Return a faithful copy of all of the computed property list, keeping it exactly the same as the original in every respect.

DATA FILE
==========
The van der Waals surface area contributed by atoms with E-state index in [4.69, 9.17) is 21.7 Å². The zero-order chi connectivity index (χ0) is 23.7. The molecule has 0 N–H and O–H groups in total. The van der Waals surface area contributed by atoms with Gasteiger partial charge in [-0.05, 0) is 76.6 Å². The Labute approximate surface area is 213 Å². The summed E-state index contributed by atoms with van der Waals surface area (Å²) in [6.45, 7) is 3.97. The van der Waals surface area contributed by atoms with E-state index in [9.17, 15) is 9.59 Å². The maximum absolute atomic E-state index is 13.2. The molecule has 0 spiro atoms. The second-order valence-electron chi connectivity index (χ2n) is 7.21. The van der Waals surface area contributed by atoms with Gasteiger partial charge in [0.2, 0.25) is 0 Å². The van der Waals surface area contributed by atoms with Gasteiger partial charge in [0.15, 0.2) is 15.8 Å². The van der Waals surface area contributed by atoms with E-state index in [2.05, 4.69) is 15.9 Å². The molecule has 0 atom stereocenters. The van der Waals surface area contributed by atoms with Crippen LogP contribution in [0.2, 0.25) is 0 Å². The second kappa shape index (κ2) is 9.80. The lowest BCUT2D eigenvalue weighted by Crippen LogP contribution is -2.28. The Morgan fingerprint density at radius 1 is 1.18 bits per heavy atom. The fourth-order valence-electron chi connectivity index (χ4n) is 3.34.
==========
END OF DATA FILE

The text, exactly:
The van der Waals surface area contributed by atoms with E-state index in [4.69, 9.17) is 21.7 Å². The zero-order chi connectivity index (χ0) is 23.7. The molecule has 0 N–H and O–H groups in total. The van der Waals surface area contributed by atoms with Gasteiger partial charge in [-0.05, 0) is 76.6 Å². The Labute approximate surface area is 213 Å². The summed E-state index contributed by atoms with van der Waals surface area (Å²) in [6.45, 7) is 3.97. The van der Waals surface area contributed by atoms with E-state index in [9.17, 15) is 9.59 Å². The maximum absolute atomic E-state index is 13.2. The molecule has 0 spiro atoms. The second-order valence-electron chi connectivity index (χ2n) is 7.21. The van der Waals surface area contributed by atoms with Gasteiger partial charge in [0.2, 0.25) is 0 Å². The van der Waals surface area contributed by atoms with Gasteiger partial charge in [0.15, 0.2) is 15.8 Å². The van der Waals surface area contributed by atoms with E-state index in [2.05, 4.69) is 15.9 Å². The molecule has 0 atom stereocenters. The van der Waals surface area contributed by atoms with Crippen LogP contribution in [0.2, 0.25) is 0 Å². The second kappa shape index (κ2) is 9.80. The lowest BCUT2D eigenvalue weighted by Crippen LogP contribution is -2.28. The Morgan fingerprint density at radius 1 is 1.18 bits per heavy atom. The fourth-order valence-electron chi connectivity index (χ4n) is 3.34.